14.1: Predatory Criminal Sexual Assault of a Child
A-1: The victim was under the age of 13 and the offender was 17 years of age or over and committed an act of sexual penetration, or
A-2: When the victim was under 13 and the offender was 17 years of age or older and committed an act of sexual penetration and caused great bodily harm to the victim that resulted in permanent disability or was life threatening
Also included in the sample is described in 725 ILCS 205/10-5 (1.9) - Violations under the Criminal Code of 1961 10-7: Aiding and Abetting under Child Abduction Section 10-5 (b)(10), and Child Luring, 10-5 (b)(10). Registration again in mandatory for both those committing or attempting the crimes.
The last offenses found within the selected cases come under 730 ILCS 150/2 (1.10) are violations or attempted violations of the following crimes of the Criminal Code 0f 1961:
10-4: forcible detention, if the victim is under 18 years of age
11-6.5: indecent solicitation of an adult
11-15: soliciting for a prostitute, if the victim is under 18 years of age
11-16: pandering, if the victim is under 18 years of age
11-18: patronizing a prostitute, if the victim is under 18 years of age
11-19: pimping, if the victim is under 18 years of age
As previously stated, the original sample for plotting those with victims under 18 may have contained 10,946 offenders, but as the data was organized into specific computer fields for mapping, several problems were discovered. A majority of the counties had a number of individuals listed as child sex offenders that showed "UNK" as an address. Since child sexual offenders are required to register within 10 days of establishing residency with the police or sheriff's agency within the jurisdiction where they reside, these cases indicate a legal violation. While interesting to note, such cases obviously had to be dropped from the sample. Statewide, 576 cases fell into this category. Another problematic registration found in every county was the use of Post Office Box (POB) numbers. These designations do not provide the state required address for registration purposes, defeating the reason for creating the data base. Again, cases showing PO Box numbers could not be mapped. Rural Route addresses, while permissible for establishing an individual's place of residence, do not supply specific enough information to determine whether or not the offender's home violates the 500 foot boundary parameters (11 and 7, respectively).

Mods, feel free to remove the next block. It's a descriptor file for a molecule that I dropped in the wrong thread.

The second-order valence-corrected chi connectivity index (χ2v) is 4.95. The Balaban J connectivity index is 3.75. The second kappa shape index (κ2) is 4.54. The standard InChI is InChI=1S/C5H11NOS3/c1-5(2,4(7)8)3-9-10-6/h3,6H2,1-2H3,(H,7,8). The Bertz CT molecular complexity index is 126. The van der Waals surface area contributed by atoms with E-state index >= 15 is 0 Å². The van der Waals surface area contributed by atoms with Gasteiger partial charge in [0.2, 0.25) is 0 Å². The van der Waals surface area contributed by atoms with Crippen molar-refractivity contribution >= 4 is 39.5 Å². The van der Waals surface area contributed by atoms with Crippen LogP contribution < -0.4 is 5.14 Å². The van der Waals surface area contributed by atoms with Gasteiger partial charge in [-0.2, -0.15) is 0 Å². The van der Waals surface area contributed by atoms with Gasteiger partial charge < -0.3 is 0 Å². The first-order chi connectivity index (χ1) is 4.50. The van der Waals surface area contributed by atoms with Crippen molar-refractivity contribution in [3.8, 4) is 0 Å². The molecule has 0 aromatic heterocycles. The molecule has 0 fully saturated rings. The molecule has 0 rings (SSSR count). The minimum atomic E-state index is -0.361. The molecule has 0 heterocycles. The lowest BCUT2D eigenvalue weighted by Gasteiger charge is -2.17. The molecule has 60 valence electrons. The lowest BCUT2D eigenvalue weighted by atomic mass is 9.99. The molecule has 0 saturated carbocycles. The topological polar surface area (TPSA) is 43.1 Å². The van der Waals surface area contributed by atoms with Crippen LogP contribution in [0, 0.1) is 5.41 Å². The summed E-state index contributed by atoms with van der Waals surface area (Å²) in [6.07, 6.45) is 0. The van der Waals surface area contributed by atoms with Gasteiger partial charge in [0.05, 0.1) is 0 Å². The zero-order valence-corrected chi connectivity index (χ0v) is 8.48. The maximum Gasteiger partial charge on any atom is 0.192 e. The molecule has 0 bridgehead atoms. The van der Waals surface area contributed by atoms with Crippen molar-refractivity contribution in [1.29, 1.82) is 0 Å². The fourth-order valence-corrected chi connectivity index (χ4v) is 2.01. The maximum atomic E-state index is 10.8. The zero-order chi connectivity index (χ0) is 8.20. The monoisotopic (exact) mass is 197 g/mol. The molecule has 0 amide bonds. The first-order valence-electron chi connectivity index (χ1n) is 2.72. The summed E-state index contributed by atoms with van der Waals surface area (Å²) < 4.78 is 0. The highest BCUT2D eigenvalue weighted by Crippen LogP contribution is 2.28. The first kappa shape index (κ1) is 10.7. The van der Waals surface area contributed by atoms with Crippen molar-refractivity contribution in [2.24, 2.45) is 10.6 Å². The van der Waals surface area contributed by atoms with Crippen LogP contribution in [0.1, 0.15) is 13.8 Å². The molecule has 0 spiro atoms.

Other cases excluded from the sample are those where the person inputting the information made an error and excluded the street address, the town, city, or Zip Code (91). Also, some of the offenders were listed as residing at various county jails either in or outside the city where the individuals were indicated as living (24). Again, these cases were excluded, as were cases where a person's only displayed address was "HOMELESS" (4), "AWOL" (3), "TEMPORARY HOUSING" (1), and "SALVATION ARMY" (1). Once these problem cases were culled from the sampling pool, a total of 10,228 cases met the criteria for research purposes prior to geocoding the data.
After the initial mapping run, 46 more cases could not be matched by geocoding. There are several possible factors that can account for these missing cases. Even though legally required to bring some form of documentation to verify their place of dwelling, offenders could still find ways to supply a false or fictitious address. Even more likely, whoever entered the information made a mistake when typing in the location. Another possibility that was noticed by the researchers was the wide variation in abbreviations that were present in the data, making it more difficult for the computer to match the actual location with the reported addresses. These cases also were removed from the sample, leaving 10,182 offender locations for testing purposes.